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Lego’s Magical Modular Playhouse Turns Preschoolers Into Master Builders

It's three toys in one, for starters.

Anyone who reads our toy coverage knows we strongly believe that the best playthings do the absolute least. And this isn’t just our opinion: Any child development expert will tell you that while toys that light up and play music aren’t inherently harmful, they also don’t challenge kids — especially younger kids — to problem-solve or exercise their imaginations. The best toys encourage kids to engage creatively and play in an open-ended way. Take Duplo blocks. Because there’s absolutely no prescribed way to play with them, kids do whatever the hell they want. That’s why a Lego car can also become a dragon, a unicorn, an unholy-yet-awesome combination of the two — or anything else at all, for that matter.

Kids as young as 3 can build this modular playhouse, and then rebuild it into a tower house, and then again into a residential house.

Which brings us to Lego’s modular playhouse. First off, we dig that it’s meant for younger kids (the box says age 2, but we think it’s more of a realistic fit for preschoolers who are able to concentrate for longer periods and thus put this thing together). The most innovative Lego sets are generally also the most difficult to build, so this set, as part of the Duplo line, really stands out. Of course, you can buy a badass stormtrooper helmet, but it’s meant for high schoolers.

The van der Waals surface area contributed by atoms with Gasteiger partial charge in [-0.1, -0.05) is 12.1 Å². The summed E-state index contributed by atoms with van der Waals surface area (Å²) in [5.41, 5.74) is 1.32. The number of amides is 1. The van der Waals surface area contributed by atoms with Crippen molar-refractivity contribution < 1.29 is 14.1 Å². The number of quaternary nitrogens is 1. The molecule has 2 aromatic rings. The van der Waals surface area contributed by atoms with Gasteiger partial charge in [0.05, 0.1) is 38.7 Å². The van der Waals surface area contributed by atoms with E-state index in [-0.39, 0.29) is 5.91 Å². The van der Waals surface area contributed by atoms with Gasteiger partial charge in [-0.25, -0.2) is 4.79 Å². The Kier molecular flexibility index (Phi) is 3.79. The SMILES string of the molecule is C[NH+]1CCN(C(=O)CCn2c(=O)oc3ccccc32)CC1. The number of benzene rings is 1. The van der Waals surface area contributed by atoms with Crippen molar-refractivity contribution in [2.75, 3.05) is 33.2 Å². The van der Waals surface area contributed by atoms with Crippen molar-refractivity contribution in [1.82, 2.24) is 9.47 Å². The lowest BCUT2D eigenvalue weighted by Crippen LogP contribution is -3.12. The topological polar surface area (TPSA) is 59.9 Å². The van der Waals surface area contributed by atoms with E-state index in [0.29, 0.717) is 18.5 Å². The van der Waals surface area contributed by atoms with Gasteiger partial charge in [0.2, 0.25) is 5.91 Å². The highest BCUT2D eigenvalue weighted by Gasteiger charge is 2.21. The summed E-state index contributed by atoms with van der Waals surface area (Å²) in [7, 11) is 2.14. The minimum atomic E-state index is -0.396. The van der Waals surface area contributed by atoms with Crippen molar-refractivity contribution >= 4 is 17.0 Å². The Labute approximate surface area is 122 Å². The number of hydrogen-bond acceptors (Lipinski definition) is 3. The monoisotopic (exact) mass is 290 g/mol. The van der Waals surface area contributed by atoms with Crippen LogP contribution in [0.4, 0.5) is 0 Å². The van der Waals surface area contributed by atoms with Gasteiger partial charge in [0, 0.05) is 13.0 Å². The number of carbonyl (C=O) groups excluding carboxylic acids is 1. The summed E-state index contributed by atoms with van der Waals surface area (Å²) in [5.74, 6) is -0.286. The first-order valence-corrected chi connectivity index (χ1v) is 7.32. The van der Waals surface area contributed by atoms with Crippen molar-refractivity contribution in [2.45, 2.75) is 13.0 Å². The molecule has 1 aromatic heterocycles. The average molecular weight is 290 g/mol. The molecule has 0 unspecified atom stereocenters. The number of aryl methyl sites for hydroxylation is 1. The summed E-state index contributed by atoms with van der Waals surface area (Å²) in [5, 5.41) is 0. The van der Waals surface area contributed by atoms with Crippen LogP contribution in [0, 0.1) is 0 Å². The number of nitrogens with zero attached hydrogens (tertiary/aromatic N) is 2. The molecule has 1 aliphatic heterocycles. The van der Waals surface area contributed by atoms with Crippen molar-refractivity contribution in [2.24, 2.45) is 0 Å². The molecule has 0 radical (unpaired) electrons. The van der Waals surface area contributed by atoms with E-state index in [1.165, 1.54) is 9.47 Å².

Second, take a look at the minfigures. They’re not all white. No, they are not. And that’s a big deal, considering most others, across most sets, look like something out of a ’50s sitcom. As parents, we need to stop pretending everyone looks the same and give kids toys that resemble and represent themselves, their friends and family members, and the larger communities that make up their world.

And then there’s the set itself. It’s the epitome of awesome fun while also boosting problem-solving and encouraging the development fine motor skills (that’s when kids sync up their eyes and fingers to do stuff, like put bricks together). The house itself has a kitchen, living room, bathroom and a bedroom. The details matter here: The fridge opens, for example. And there’s a dearth of pink, which means this particular playhouse is, for the most part, as gender-neutral as a toy can get. Thumbs up.

Best of all, this is actually three sets in one. The playhouse can be reconfigured into a tower house and then again into a residential home. When kids are done building those three, they can simply dump out the bricks and create whatever else they dream up. That’s where the open-ended play comes in, and it’s the gold-standard for toys.

The Lego Duplo Town Modular Playhouse checks all the boxes. And on hot summer days, when you’re about to lose the last remains of that thing called patience, this house could well be your country escape.

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